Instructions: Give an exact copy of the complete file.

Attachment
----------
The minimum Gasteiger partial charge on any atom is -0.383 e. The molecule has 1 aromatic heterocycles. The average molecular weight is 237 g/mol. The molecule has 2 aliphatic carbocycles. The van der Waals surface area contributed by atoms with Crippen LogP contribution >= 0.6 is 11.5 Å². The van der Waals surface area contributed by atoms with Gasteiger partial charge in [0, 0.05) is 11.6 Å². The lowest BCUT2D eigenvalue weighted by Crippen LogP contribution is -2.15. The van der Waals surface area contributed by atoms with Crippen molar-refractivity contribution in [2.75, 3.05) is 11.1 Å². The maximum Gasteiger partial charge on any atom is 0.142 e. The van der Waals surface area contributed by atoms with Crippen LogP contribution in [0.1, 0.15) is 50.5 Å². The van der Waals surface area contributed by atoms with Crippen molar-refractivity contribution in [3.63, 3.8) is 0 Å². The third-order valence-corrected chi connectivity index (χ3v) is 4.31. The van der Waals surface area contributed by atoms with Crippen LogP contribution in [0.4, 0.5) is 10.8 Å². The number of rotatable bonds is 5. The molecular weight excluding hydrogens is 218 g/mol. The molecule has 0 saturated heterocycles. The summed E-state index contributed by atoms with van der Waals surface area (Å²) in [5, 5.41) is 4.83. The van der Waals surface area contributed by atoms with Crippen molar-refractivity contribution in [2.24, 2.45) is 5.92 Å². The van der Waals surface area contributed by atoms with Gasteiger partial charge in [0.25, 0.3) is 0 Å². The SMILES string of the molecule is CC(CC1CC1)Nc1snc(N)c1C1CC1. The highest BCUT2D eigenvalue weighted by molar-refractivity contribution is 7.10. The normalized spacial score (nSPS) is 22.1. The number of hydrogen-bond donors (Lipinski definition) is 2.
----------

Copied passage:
The minimum Gasteiger partial charge on any atom is -0.383 e. The molecule has 1 aromatic heterocycles. The average molecular weight is 237 g/mol. The molecule has 2 aliphatic carbocycles. The van der Waals surface area contributed by atoms with Crippen LogP contribution >= 0.6 is 11.5 Å². The van der Waals surface area contributed by atoms with Gasteiger partial charge in [0, 0.05) is 11.6 Å². The lowest BCUT2D eigenvalue weighted by Crippen LogP contribution is -2.15. The van der Waals surface area contributed by atoms with Crippen molar-refractivity contribution in [2.75, 3.05) is 11.1 Å². The maximum Gasteiger partial charge on any atom is 0.142 e. The van der Waals surface area contributed by atoms with Crippen LogP contribution in [0.1, 0.15) is 50.5 Å². The van der Waals surface area contributed by atoms with Crippen molar-refractivity contribution in [3.63, 3.8) is 0 Å². The third-order valence-corrected chi connectivity index (χ3v) is 4.31. The van der Waals surface area contributed by atoms with Crippen LogP contribution in [0.4, 0.5) is 10.8 Å². The number of rotatable bonds is 5. The molecular weight excluding hydrogens is 218 g/mol. The molecule has 0 saturated heterocycles. The summed E-state index contributed by atoms with van der Waals surface area (Å²) in [5, 5.41) is 4.83. The van der Waals surface area contributed by atoms with Crippen molar-refractivity contribution in [2.24, 2.45) is 5.92 Å². The van der Waals surface area contributed by atoms with Gasteiger partial charge in [0.25, 0.3) is 0 Å². The SMILES string of the molecule is CC(CC1CC1)Nc1snc(N)c1C1CC1. The highest BCUT2D eigenvalue weighted by molar-refractivity contribution is 7.10. The normalized spacial score (nSPS) is 22.1. The number of hydrogen-bond donors (Lipinski definition) is 2.